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Umbilical Hernia In Children

What is an umbilical hernia in children?

An umbilical hernia is a bulge through the abdominal muscles in the area of your child's navel (belly button). The hernia may contain fluid, tissue from the abdomen, or part of an organ (such as an intestine).

What causes an umbilical hernia in children?

Every child is born with a small hole in the abdominal wall for the umbilical cord. The outside of the hole heals to form your child's belly button. The inside hole in the abdominal wall should close as your child grows. An umbilical hernia forms when the hole does not heal completely or the muscles around the hole are very weak. Umbilical hernias happen most often in children who were born prematurely or had a low birth weight. They are more common in girls and in African-American babies.

What are the signs and symptoms of an umbilical hernia in children?

Umbilical hernias usually do not cause any pain. Your child may have the following:

  • A bulge or swelling in the area of his navel. You may be able to see the lump, or you may feel it when you gently press on his navel.
  • The bulge may get bigger when your child cries, coughs, strains to have a bowel movement, or sits up. It may get smaller or go away when your child is relaxed.

How is an umbilical hernia in children diagnosed?

Your child's healthcare provider will usually find the hernia during an exam. The healthcare provider may check to see if the hernia can be reduced (gently pushed back into the abdomen). Your child may need tests, such as x-rays of the abdomen or an ultrasound. These tests will help healthcare providers decide how to treat your child's hernia.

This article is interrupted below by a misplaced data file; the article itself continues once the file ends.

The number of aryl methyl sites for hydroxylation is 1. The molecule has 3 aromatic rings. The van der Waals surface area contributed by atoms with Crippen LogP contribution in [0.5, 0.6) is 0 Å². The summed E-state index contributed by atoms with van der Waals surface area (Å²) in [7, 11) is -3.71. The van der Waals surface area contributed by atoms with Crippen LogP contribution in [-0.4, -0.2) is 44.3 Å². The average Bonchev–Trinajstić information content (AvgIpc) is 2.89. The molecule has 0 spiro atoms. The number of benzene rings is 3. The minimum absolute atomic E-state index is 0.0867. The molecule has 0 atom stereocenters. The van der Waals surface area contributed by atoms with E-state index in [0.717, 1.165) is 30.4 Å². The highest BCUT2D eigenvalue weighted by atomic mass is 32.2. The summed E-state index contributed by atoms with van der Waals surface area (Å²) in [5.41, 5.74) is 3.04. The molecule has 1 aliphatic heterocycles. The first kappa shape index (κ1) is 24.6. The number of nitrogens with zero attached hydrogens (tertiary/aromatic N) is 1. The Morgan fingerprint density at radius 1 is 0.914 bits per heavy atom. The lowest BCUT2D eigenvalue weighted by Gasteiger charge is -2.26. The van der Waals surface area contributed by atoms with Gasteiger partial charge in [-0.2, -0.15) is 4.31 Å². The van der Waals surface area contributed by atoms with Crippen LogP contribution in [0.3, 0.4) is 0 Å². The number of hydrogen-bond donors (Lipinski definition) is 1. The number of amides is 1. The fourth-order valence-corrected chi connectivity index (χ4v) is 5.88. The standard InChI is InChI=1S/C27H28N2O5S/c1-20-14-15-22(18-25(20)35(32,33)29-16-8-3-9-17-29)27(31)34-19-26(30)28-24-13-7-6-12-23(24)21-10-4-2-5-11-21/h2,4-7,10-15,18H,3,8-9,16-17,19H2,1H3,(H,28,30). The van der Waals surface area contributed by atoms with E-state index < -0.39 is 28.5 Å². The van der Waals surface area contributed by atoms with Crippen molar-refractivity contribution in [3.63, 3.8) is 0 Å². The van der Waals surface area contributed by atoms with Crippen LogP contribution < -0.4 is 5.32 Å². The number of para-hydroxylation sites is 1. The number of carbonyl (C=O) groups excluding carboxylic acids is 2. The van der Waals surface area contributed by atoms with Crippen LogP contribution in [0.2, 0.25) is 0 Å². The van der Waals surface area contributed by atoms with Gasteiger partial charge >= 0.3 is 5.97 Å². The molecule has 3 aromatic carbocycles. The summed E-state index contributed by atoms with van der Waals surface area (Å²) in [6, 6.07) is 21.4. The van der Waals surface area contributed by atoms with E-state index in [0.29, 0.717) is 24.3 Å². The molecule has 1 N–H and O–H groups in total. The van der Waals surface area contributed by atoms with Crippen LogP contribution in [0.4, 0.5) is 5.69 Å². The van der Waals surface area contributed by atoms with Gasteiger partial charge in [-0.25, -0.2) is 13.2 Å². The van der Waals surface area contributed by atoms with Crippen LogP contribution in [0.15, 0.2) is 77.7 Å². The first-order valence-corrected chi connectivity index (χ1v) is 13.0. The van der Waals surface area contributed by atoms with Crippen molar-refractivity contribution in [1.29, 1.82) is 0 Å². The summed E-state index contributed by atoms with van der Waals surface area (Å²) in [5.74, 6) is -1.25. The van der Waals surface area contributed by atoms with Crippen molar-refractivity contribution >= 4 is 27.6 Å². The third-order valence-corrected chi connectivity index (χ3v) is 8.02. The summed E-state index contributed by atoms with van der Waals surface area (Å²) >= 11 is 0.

How is an umbilical hernia in children treated?

Many umbilical hernias in children will close on their own by age 4 or 5. If your child's hernia does not close on its own, it may need to be fixed with surgery. Your child may need surgery at an earlier age if the hernia is very large.

What are the risks of an umbilical hernia in children?

Rarely, a loop of intestine may become stuck or trapped in the hernia. This can be life-threatening. He may need emergency surgery if this happens.

When should I contact my child's healthcare provider?

  • Your child is crying more than normal, or he seems like he is in pain.
  • Your child is vomiting.
  • You cannot gently push your child's hernia back into his abdomen. (Do this only if a healthcare provider has shown you how to do it.)
  • Your child has trouble having a bowel movement.
  • Your child's abdomen seems larger, rounder, or more full than normal.
  • You have questions about your child's condition or care.

When should I seek immediate care or call 911?

  • Your child has a fever.
  • Your child's hernia is stuck outside the abdomen and is painful, swollen, or feels hard.
  • Your child stops having bowel movements and stops passing gas.
  • Your child has blood in his bowel movement.
  • Your child's abdominal pain is bad or getting worse.

Care Agreement

You have the right to help plan your child's care. Learn about your child's health condition and how it may be treated. Discuss treatment options with your child's caregivers to decide what care you want for your child. The above information is an educational aid only. It is not intended as medical advice for individual conditions or treatments. Talk to your doctor, nurse or pharmacist before following any medical regimen to see if it is safe and effective for you.

© 2015 Truven Health Analytics Inc. Information is for End User's use only and may not be sold, redistributed or otherwise used for commercial purposes. All illustrations and images included in CareNotes® are the copyrighted property of A.D.A.M., Inc. or Truven Health Analytics.